IAG admits massive NZ insurance bungle

By Ben Chapman-Smith

IAG says that while working out insurance claims for damaged Christchurch homes, it discovered an error had been made in many policies. File Photo
IAG says that while working out insurance claims for damaged Christchurch homes, it discovered an error had been made in many policies. File Photo

Insurance company IAG will pay out up to $3.48 million in compensation after admitting it may have breached the Fair Trading Act in relation to more than 150,000 insurance policies.

The Commerce Commission today announced a settlement with IAG after the insurer discovered an error last year while assessing Canterbury earthquake claims.

IAG found it had miscalculated the sum insured in 643 previously paid out total loss insurance claims. The same error would also affect the renewal of 150,755 current policies.

Up to $3.48 million would be paid out to affected customers to reflect "what they should have received or are due to receive".

More than 150,755 current policyholders would also be given the option of either accepting an increased sum insured amount and therefore a higher insurance premium or agreeing a different value.

The problem affected some house and contents insurance policies offered by NZI, Lantern, ASB, BNZ and Co-operative Bank.

IAG's error was administrative but had a "potentially far-reaching effect, particularly for people at their most vulnerable, following significant personal loss," said Kate Morrison, Commerce Commission general manager of competition.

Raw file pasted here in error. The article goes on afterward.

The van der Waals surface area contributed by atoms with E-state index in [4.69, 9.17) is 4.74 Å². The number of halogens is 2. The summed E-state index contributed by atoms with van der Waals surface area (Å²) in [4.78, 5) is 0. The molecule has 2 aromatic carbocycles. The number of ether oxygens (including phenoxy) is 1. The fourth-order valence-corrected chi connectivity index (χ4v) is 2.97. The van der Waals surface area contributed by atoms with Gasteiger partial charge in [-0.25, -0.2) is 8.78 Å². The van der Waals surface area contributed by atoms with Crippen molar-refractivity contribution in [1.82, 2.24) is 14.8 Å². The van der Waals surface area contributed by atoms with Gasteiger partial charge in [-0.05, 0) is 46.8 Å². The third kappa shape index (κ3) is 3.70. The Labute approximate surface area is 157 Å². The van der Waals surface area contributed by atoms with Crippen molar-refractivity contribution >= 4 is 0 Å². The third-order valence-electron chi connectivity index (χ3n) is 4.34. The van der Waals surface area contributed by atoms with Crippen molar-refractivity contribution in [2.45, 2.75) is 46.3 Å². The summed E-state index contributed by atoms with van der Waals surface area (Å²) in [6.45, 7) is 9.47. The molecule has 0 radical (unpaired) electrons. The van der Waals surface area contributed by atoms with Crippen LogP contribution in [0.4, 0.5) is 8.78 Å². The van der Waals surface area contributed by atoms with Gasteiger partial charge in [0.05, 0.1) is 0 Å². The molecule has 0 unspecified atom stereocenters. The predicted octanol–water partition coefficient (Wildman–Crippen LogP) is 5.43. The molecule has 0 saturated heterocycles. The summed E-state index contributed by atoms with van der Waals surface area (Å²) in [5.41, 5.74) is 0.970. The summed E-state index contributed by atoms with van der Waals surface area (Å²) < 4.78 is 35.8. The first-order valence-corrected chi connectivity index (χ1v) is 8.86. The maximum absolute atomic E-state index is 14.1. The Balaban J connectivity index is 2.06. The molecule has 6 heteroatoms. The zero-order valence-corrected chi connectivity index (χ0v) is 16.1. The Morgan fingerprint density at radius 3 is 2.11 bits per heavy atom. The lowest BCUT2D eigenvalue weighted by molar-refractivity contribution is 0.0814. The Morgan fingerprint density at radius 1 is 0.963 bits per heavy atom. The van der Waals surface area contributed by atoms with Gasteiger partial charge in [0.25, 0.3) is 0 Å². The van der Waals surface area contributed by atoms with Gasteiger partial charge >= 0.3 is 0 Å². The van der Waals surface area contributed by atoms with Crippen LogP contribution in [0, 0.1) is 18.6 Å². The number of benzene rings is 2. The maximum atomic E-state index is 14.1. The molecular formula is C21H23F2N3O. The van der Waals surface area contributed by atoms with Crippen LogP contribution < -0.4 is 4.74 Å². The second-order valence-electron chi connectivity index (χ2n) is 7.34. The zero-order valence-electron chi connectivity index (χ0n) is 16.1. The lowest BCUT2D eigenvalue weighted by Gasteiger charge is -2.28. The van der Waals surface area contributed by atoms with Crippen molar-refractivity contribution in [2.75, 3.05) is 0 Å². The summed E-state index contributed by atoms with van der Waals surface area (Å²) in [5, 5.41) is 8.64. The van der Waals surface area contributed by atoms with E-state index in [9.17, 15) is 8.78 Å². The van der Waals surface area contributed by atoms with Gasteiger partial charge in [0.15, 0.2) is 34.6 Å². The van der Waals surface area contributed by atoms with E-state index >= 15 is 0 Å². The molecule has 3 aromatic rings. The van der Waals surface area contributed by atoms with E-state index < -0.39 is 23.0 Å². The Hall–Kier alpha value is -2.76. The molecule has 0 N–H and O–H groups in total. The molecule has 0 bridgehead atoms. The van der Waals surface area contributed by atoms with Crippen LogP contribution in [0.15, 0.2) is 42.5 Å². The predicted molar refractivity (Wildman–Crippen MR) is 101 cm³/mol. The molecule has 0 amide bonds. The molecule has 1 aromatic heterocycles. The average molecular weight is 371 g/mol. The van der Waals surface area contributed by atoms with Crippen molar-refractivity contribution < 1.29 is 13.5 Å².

"However, the company is to be commended for advising us about this problem, and for being prepared to put matters right," she said.

"Through its proactive response IAG has avoided a potentially lengthy and costly investigation and affected customers have been, or will be, compensated."

Some of the policies affected dated back as far as 1980 and included a sum insured which was to be automatically adjusted each year to reflect rising inflation.

IAG incorrectly made adjustments at a level below the rate of inflation for much of that period, the Commerce Commission said.

The result was that the amount insured for some people was less than it should have been.

IAG said it notified the Commerce Commission last October and had been working to identify and make direct contact with all affected customers since.

The company regretted the error and was making every effort to "put things right", said head of corporate affairs Craig Dowling.

"All customers have visibility of their sum insured at the time of annual renewal of their policies, but that doesn't change the fact that some policies should have shown higher levels of increase each year."

Dowling said that as of the end of August, 538 customers who had received past payouts to had their claims reviewed.

Of those, 198 received additional payouts including interest totalling around $1.35 million.

A further $626,000 was allocated to another 105 historic claims being reviewed.

There were 130 current or active claims for which IAG estimated between $1m and $1.5 in additional payments will be made based on the corrected sum insured amounts.

IAG had corrected the indexation rates so that its systems now correctly calculate the adjustment.

Those affected were being contacted directly by their broker or IAG. They did not need to contact the Commerce Commission, whose role now was to ensure the terms of the settlement were met by IAG.

Only the courts could decide if the Fair Trading Act had been breached. Penalties under the Act could be up to $60,000 for an individual and up to $200,000 for a company, per offence.

- nzherald.co.nz

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